On this day in 1957: cancer and smoking linked
It was 56 years ago today that a 25-year Medical Research Council study confirmed that smoking caused cancer. Tobacco firms rejected the assertion as a ‘matter of opinion’ and it was another 50 years before a full smoking ban in public places came into effect.
Over the 12-year period between 1945 and 1957, the death rate from lung cancer had doubled. The only discernible cause from 21 investigations in six countries was smoking cigarettes.
At the time, the government stated there was to be no ban on smoking and certainly no limits to smoking in public places such as theatres, cinema and public transport. Instead, public information and awareness campaigns would apparently address the issue.
It was another five years, and only after a Royal College of Physicians recommendation, that the government acted to establish serious changes such as restrictions on advertising; higher taxation; more restrictions on sales to children and on smoking in public places; and requirements to publish information on tar and nicotine content. Cigarette sales fell for the first time in a decade.
The £600m of tax receipts was cited as a reason for not introducing a total ban.
In 2010, tax receipts from smoking were £10.5 billion but the estimated total cost of smoking was £13.74 billion (although this could be £2.5 billion higher). This includes the £2.7 billion cost (which could be £5.2 billion) to the NHS but also the loss in productivity from smoking breaks (£2.9 billion) and increased absenteeism (£2.5 billion). Other costs include: cleaning up cigarette butts (£342m), the cost of fires (£507m), the loss of economic output from the death of smokers (£4.1 billion) and passive smokers (£713m).
The full cost on children’s health from inhaling parents’ smoke is hard to quantify and impossible to justify. Despite the ban on cigarette sales to under-16s, 200,000 children aged 11-15 start smoking each year.
We now know smoking causes 25 different diseases including heart disease and strokes. Every year over 100,000 people in the UK die from smoking -related diseases: impressive for an industry which employees only 5,700 people. Tobacco’s war against humans is being won.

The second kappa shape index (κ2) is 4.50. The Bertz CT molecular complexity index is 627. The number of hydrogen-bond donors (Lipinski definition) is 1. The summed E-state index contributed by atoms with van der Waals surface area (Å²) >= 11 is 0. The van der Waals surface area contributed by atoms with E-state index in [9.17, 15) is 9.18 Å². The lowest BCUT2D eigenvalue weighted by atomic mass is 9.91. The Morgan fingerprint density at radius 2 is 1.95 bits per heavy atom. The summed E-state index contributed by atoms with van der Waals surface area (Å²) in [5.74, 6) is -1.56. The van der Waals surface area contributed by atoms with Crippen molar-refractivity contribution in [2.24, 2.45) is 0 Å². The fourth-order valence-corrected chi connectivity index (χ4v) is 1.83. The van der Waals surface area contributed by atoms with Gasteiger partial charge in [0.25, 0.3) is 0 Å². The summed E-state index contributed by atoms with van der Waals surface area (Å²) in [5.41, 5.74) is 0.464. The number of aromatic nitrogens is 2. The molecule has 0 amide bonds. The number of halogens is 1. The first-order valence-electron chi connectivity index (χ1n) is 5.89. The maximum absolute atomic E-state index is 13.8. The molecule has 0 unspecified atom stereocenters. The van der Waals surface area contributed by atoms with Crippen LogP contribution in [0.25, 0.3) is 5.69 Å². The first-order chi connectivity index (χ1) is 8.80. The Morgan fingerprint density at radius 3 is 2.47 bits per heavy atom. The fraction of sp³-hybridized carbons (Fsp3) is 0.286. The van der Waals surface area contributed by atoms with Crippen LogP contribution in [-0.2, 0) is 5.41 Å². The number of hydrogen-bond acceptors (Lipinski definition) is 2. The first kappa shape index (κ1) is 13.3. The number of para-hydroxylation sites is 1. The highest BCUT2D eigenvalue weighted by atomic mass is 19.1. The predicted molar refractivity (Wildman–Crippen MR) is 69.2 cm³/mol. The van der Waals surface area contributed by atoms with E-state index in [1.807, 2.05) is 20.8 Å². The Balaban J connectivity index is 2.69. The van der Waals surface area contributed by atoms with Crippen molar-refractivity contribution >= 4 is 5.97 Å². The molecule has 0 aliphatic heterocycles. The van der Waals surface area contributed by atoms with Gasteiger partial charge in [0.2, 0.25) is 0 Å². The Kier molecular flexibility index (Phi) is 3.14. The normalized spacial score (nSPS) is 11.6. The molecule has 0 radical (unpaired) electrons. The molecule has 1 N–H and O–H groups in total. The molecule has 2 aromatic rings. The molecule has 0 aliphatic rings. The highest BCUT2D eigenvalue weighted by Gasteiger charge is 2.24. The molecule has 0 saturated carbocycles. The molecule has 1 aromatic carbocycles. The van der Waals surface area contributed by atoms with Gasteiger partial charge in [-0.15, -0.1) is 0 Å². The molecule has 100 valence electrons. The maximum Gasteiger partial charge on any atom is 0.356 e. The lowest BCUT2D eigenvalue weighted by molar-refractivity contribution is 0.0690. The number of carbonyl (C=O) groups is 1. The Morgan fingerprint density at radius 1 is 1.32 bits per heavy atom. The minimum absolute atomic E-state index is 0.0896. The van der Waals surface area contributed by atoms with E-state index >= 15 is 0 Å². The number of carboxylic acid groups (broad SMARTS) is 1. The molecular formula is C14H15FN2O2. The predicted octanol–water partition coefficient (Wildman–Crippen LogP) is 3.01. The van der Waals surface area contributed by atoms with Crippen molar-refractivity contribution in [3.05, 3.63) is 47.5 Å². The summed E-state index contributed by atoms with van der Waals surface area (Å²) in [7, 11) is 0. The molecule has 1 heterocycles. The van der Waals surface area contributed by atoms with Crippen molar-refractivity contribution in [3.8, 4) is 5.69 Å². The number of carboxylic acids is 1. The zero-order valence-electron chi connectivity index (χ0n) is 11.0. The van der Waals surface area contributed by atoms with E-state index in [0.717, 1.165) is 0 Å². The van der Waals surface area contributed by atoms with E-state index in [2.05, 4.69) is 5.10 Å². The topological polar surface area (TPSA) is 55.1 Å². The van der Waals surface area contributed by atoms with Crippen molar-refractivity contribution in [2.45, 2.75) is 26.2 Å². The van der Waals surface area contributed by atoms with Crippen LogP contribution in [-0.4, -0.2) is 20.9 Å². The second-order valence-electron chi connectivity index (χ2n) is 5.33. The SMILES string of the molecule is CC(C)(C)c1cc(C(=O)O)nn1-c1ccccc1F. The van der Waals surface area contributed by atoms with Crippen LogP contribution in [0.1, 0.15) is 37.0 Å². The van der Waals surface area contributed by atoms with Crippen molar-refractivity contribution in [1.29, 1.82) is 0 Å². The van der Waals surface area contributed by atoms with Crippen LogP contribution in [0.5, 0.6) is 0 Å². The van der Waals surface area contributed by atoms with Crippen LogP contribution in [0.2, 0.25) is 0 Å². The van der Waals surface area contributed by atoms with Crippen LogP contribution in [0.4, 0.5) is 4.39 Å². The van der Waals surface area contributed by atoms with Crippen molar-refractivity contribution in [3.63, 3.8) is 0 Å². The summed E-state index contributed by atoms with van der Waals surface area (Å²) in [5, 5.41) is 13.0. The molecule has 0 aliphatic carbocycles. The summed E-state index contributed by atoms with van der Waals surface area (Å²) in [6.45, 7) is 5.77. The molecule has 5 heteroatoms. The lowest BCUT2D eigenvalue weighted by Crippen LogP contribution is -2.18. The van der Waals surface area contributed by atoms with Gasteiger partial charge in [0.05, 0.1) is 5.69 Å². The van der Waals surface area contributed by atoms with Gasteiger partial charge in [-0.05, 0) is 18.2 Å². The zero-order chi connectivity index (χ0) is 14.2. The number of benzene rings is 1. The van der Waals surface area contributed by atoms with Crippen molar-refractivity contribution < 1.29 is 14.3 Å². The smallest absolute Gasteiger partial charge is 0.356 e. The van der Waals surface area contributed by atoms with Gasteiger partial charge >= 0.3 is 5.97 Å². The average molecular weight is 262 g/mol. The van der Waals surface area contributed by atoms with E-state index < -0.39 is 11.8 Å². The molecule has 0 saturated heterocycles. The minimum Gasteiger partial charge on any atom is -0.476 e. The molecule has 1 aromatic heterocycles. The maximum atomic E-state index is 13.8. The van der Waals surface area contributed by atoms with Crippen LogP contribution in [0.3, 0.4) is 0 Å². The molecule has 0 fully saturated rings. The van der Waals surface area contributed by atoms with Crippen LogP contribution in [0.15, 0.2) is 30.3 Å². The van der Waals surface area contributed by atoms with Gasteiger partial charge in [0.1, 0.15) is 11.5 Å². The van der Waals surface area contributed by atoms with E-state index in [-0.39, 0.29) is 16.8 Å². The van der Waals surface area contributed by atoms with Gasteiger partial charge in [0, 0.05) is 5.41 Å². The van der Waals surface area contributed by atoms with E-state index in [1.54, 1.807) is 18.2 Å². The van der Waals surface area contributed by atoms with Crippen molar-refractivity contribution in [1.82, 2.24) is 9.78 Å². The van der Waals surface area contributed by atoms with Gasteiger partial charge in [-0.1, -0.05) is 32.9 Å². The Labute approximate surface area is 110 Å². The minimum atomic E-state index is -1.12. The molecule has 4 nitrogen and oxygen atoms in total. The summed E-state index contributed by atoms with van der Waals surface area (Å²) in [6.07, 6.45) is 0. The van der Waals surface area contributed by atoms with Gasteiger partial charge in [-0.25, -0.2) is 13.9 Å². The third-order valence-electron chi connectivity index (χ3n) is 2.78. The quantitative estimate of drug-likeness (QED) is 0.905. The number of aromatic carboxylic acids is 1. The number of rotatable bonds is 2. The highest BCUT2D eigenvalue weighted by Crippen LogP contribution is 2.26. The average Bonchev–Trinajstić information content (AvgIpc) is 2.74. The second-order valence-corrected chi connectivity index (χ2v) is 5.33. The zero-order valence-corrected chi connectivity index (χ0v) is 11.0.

By 2020, the World Health Organisation expects the death toll to reach 10 million per year, and be responsible for one in five deaths in the developed world.
There are 1.1 billion smokers in the world with three quarters being in the developing world.
Many investment managers and advisers describe tobacco as a good defensive stock because it is resistant to general consumer market conditions (mainly because it is addictive and is growing in countries without public health information and awareness campaigns). This argument generally disqualifies people from being members of the human race.
The tobacco industry persisted until very late in telling anyone who would listen, that the science was a ‘matter of opinion’.
A similar group of vested interests argued that slavery did no harm, even to those enslaved. Currently a group of vested interests defends rogue industries such as oil and gas, and claims that that their activity does no harm.
It is now decades since the causal link between carbon dioxide emissions and climate change was demonstrated. Reasonable people accept the casual link between air pollution and burning fossil fuels, and many diseases, but the science on climate change is attacked and ridiculed.
A small number of scientists, media commentators, politicians and business leaders still argue the climate link is a ‘matter of opinion’. It is time these charlatans and disinformation spreaders lost their last vestiges of credibility and the platform from which to spread doubt and lies.
The burden of proof needs to be reversed. Incumbent industries that profit from environmental and societal impacts need to prove beyond reasonable doubt that they do no harm, rather than the rest of society proving that they do.
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